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Ontario Finance Minister Charles Sousa speaks to media in Chelsea, Que., on Dec. 16, 2013.ADRIAN WYLD/The Canadian Press

After years of stepping in to prevent provinces from receiving lower transfers from Ottawa, the Conservative government has quietly shelved the practice – leaving Ontario with a $640-million cut.

Finance Canada has invoked a policy over the past four years called "total transfer protection" as a temporary move to help provinces and territories "in transitioning through current economic challenges."

This meant that if the equalization formula – combined with health and social transfers – produced a total reduction in transfers for a province, Ottawa would step in to cover the loss.

The policy has paid out more than $2.2-billion to seven provinces, including the four Atlantic provinces, Quebec, Manitoba and Saskatchewan. The coming year would have been the first in which Ontario qualified.

For the first time since the transfer protection policy started, only one province was set to see reduced transfers next year. But that province, Ontario, learned this week that Ottawa won't cover the projected drop from $19.8-billion to $19.2-billion.

Ending the program is a political decision by Ottawa that will provide some help to the Conservative bottom line, while forcing Ontario's minority Liberal government to find the difference ahead of a budget that has the potential of triggering a provincial election.

"I think that the federal government is far more interested in balancing its budget than in the consequences that Ontario is experiencing," said Matthew Mendelsohn, the director of the Mowat Centre and a former deputy minister of intergovernmental affairs with the Ontario government. "I think if the consequences were being felt in another province, the federal government – based on their history – would do something about it."

Total transfer protection was relatively inexpensive this year, with $49-million going to New Brunswick and $7-million going to Manitoba. But in recent years, it has been a significant federal expense.

In 2012-13, Ottawa provided transfer protection of $680-million to Nova Scotia, New Brunswick, Manitoba and Quebec. In the 2011-12, Ottawa sent a total of $952-million to Nova Scotia, New Brunswick, Manitoba and Quebec.

And in 2010-11, the transfer protection payments totalled $525-million and were given to Newfoundland and Labrador, Prince Edward Island, Nova Scotia, New Brunswick, Manitoba and Saskatchewan.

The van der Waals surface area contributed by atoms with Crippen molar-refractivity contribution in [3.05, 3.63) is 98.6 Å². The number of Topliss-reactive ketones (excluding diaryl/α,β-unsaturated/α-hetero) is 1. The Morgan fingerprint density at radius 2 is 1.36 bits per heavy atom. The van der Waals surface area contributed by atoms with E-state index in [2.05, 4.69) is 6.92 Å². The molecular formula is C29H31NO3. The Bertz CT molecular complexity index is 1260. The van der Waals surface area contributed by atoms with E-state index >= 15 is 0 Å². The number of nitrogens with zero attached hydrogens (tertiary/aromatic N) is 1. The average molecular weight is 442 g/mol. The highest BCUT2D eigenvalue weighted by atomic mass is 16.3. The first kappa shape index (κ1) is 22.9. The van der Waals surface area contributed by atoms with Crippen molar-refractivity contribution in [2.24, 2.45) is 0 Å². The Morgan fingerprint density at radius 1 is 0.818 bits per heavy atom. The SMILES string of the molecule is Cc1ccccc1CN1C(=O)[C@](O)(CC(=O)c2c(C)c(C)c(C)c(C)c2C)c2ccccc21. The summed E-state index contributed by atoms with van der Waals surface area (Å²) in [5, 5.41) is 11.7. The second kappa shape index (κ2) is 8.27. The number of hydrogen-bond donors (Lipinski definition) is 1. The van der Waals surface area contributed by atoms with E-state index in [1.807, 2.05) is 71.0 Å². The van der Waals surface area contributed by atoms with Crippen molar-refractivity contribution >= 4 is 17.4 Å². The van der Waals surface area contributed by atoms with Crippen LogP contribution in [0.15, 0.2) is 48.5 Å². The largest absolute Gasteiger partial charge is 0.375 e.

The program started quietly in 2010-11, but evidence of its existence is largely limited to references in footnotes to Finance Canada charts. There was also no official announcement from Finance Canada ending the program, but spokesperson Stephanie Rubec confirmed Tuesday that it is now over.

"This temporary measure was extended on a one-year basis for each of the three subsequent fiscal years, but was always a temporary measure that would be ended," she said in a statement.

Ending the total transfer protection program partly explains why Ontario will receive lower transfers next year. The reason why Ontario is facing a loss in the first place is because equalization is based on a three-year average of economic growth and the Ontario economy has strengthened since the recession, leading to lower equalization payments.

Ontario became an equalization-receiving province in 2009-10, receiving $347-million that year. Equalization payments to Ontario grew to a peak of $3.3-billion in 2012-13 and are projected to be $2-billion in 2014-15.

Another point of concern for Ontario is that Ottawa has moved to a per capita formula for calculating the Canada Health Transfer. The effect is that Alberta receives more for health, but its gains are made up by smaller increases to other provinces.

Ontario Finance Minister Charles Sousa first learned of the lower transfers Sunday night in Ottawa during a dinner meeting of federal, provincial and territorial finance ministers.

"I'm shocked at the sudden change of events, which I see as a complete assault on the province," he said in an interview Tuesday, adding that he made his anger known to federal Finance Minister Jim Flaherty and Minister of State for Finance Kevin Sorenson. "I said 'this is a kick in the teeth to Ontario. You've just given us a huge blow.' "

Mr. Sousa said Ontario is being "punished for doing a good job" – seeing a decrease in equalization payments because of its strengthening economy.

Ontario Progressive Conservative finance critic Vic Fedeli was nonplussed by the federal government ending transfer protection, arguing that the province's growth can offset its decrease in equalization.

"Our corporate tax base has gone up eight per cent since the 2009 recession, and that's a healthy rebound of revenues," he said.

Wes Sheridan, the finance minister for PEI, said Mr. Sousa is right to be surprised that Ontario would not receive transfer protection.

"There had never been a conversation about when [transfer protection] would end or keep going," he said. "It's tough to get that kind of news. We're all battling to try and get back to balance and I feel for him."

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